by KC DeRemer
May is Pet Cancer Awareness month, but as many of us know all too well, cancer knows no seasons and has taken too many of our dear friends far too soon. In fact, our Troutdale veterinarian notes that cancers are the leading cause of death for dogs over the age of 2, with 1 of 4 dogs developing a tumor at some point. And while cats may not get cancer as frequently as dogs, cancer in cats is usually more aggressive and harder to treat. So our Troutdale pet wellness program includes cancer vigilance!
A Troutdale Pet Wellness Program to Prevent Cancer
When your pet meets with our Troutdale veterinarian, we will develop a pet wellness program that helps to reduce the chances of your pet getting cancer; or at least helps us detect it more quickly if it should develop. And while each plan is specifically-tailored to your pet’s breed and individual needs, there are some common threads for all pets:
Spay and Neuter Surgeries — Some of the most common and dangerous cancers pets contract are cancers of the reproductive organs. During spay and neuter surgery, our Troutdale veterinarian removes these cancer dangers almost entirely; on average, an altered pet can live about 40% longer, with fewer health problems, than his or her unfixed friends!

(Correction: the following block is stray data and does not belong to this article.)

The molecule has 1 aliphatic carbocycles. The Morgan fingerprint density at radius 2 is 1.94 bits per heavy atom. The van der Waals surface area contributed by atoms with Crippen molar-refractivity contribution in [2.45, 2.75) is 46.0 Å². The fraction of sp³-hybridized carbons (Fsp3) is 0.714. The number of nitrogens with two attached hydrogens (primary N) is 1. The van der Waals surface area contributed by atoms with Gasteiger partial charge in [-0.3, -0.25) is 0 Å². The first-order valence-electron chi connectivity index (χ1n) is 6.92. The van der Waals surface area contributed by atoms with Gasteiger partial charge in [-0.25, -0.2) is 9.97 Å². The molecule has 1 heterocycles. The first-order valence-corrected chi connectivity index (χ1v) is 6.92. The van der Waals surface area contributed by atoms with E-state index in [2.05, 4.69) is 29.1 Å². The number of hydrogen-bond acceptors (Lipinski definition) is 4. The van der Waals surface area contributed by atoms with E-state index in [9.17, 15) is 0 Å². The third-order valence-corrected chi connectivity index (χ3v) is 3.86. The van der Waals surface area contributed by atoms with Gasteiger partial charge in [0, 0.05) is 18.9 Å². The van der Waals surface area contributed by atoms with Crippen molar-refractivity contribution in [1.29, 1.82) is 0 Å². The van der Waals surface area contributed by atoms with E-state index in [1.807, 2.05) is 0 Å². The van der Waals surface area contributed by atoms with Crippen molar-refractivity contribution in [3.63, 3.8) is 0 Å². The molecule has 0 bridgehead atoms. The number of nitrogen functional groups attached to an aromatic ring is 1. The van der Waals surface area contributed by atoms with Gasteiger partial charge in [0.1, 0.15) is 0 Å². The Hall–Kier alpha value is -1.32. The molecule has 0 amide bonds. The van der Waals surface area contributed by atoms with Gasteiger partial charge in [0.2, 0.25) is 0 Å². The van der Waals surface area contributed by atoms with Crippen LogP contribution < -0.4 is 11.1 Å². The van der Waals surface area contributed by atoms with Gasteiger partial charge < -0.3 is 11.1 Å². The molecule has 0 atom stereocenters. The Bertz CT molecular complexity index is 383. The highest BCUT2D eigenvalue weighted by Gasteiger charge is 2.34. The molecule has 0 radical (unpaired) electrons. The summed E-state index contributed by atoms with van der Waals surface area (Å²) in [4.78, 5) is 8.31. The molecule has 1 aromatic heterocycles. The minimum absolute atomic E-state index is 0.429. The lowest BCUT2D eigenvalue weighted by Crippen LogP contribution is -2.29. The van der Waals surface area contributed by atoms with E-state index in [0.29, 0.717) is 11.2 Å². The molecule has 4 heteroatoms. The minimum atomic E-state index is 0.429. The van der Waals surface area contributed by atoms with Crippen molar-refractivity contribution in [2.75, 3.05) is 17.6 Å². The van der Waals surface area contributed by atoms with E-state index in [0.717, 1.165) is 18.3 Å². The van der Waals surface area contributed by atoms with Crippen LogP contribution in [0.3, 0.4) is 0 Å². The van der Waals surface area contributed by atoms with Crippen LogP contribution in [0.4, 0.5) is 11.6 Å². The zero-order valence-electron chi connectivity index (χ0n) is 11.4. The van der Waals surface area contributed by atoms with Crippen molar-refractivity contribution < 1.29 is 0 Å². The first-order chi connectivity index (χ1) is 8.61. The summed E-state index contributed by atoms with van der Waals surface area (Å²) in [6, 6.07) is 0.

Pet Dental Care — Oral lesions and tumors can go undetected without regular pet dental care, but our Troutdale pet wellness program ensures your pet enjoys healthy, happy teeth, and that we catch and treat any oral tumors quickly before they require help from our Troutdale emergency veterinarian.
Routine Testing — At each checkup, we run a battery of diagnostic tests to catch a host of health problems, including common cancers. This screening increases with the pet’s age because a pet’s cancer risks increase with age.
Our Troutdale emergency veterinarian urges you to watch out for any of these potential cancer symptoms: abnormal swelling, lumps, lesions, bleeding from any orifice, lethargy, lameness, unexplained weight loss or loss of appetite, breathing problems, or foul odors.
What questions do you have about cancer in pets?